Tag Archives: Western culture

All About the Color Red – Sensational Color!

www.segmation.comHow do you feel when you gaze at a large red Rothko painting, spend time in a room with regal red wallpaper, or see a stop sign? While the color red carries different meanings depending on its context, the body’s biological response is the same: red can raise both your pulse and your blood pressure. Additionally, red can even make you feel hungry by increasing your body’s metabolism – which is why many restaurants use the color red in their logos and decor!

Red is the longest visible light wave, ranging from light pinks to deep crimsons that have a wavelength between 610 and 780 nm. Our modern word “red” comes from the Old English word rēad. This warm, eye-catching color has strong meanings that tap into the heart of various human emotions and experiences, depending on the specific context in which it is found.

www.segmation.comFor instance, in Western culture, red can signify anger and aggression (as in “blood red” or “a face that turns red with anger”), but it can also denote love, lust and passion (from red roses to the red-light district). It also functions as a strong warning color that represents danger or emergencies.

On the other hand, the color red in China is related to happiness and good fortune. In both China and India, red is the traditional color for wedding dresses. In Africa however, red is associated with death and mourning.

Red is one of the earliest pigments used by our prehistoric ancestors, who made red ochre pigment from clay to paint the walls of caves. Red pigments have been created from several surprising sources, such as crushed cochineal insects used to make carmine red. Madder lake derives from the roots of the madder plant, while vermilion was made from powdered mineral cinnabar, which is a red mercury ore. These days, most red artists’ pigments are created synthetically in factories, including hues such as poppy red, cadmium red, rose, alizarin crimson, and quinacridrone magenta.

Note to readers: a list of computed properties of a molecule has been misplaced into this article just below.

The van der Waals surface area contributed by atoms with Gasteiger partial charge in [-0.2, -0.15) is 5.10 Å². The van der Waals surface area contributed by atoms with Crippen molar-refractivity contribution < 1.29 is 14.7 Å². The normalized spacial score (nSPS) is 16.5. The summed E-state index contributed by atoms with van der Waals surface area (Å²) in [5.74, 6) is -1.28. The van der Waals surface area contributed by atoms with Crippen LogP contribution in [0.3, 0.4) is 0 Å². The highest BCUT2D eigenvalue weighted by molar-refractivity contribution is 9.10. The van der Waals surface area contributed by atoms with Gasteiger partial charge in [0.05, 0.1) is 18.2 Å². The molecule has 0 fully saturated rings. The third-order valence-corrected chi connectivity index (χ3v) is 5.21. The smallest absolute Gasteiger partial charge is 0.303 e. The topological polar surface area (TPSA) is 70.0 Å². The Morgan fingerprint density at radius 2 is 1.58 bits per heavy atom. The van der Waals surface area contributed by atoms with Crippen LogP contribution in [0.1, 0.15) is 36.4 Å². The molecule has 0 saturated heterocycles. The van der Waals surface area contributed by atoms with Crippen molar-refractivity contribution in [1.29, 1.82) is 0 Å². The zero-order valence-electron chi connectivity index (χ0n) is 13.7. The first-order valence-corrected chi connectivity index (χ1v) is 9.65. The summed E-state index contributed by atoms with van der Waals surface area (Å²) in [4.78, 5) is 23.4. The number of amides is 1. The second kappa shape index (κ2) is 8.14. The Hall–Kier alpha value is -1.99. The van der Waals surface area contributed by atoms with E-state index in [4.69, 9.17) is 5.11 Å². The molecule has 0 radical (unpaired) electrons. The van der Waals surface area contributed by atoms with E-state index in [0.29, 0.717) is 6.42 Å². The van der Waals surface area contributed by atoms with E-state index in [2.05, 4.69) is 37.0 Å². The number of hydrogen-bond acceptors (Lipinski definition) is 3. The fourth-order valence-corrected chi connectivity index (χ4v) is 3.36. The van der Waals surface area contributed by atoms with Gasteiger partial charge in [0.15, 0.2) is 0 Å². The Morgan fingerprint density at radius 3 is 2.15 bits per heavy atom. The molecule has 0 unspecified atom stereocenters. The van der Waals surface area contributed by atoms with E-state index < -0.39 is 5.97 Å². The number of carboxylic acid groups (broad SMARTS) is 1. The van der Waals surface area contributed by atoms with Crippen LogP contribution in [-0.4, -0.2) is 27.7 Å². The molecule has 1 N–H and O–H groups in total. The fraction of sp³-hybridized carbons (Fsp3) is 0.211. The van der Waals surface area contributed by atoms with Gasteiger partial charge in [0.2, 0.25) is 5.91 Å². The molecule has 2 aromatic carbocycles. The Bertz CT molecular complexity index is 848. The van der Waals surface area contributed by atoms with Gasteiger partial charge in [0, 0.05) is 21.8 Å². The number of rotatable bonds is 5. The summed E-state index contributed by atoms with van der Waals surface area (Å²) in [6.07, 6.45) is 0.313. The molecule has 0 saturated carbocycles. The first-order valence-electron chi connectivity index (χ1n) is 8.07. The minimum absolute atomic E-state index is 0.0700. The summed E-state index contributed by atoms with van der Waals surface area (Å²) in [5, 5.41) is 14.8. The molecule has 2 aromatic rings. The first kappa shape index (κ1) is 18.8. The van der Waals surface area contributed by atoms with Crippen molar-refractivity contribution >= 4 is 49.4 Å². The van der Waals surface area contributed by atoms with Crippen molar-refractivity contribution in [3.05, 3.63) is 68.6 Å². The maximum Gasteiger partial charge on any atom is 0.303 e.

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Read more Segmation blog posts about Art:

Light Creates Space, Color, and Perception

Red and Green are an Unlikely Pair

Green Represents Saint Patrick’s Day

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The Body as a Canvas

[picapp align=”center” wrap=”false” link=”term=body+painting&iid=9620363″ src=”http://view3.picapp.com/pictures.photo/image/9620363/2010-daegu-international/2010-daegu-international.jpg?size=500&imageId=9620363″ width=”380″ height=”570″ /]

Ever since humans discovered they could make marks with clay, mud, and other natural pigments, body painting has had its place in human culture. Tribal cultures around the world initially painted their skin for ritual purposes and camoflauged themselves for hunting, traditions that many extant tribes continue to this day. In modern times, body painting has taken on a more decorative tone in Western cultures, such as face-painting at Christmas and Chanukah and football matches. Some artists have even elevated body painting to a fine art form that is celebrated at international body painting festivals such as the one held in Daegu, South Korea where the photo above was taken.

Body painting is a temporal form of art; before long, the paint will either wear off or be washed away. This fleeting characteristic of body painting is also part of its charm, allowing people to temporarily adorn their bodies as part of a costume, to make a statement, or to alter their appearance as a form of self-expression.

On a broader level, you could also consider applying makeup, dyeing hair, and painting fingernails and toenails as mainstream forms of body art in modern Western culture. In each case, pigment is applied to the body as a temporary decoration that will eventually fade, chip or wash off. Other common modern applications of body paint include soldiers who camouflage themselves with earthy colors before heading into combat, just like their ancient ancestors, as well as clowns and other types of performers such as professional wrestlers whose painted faces are an important part of their appearance.

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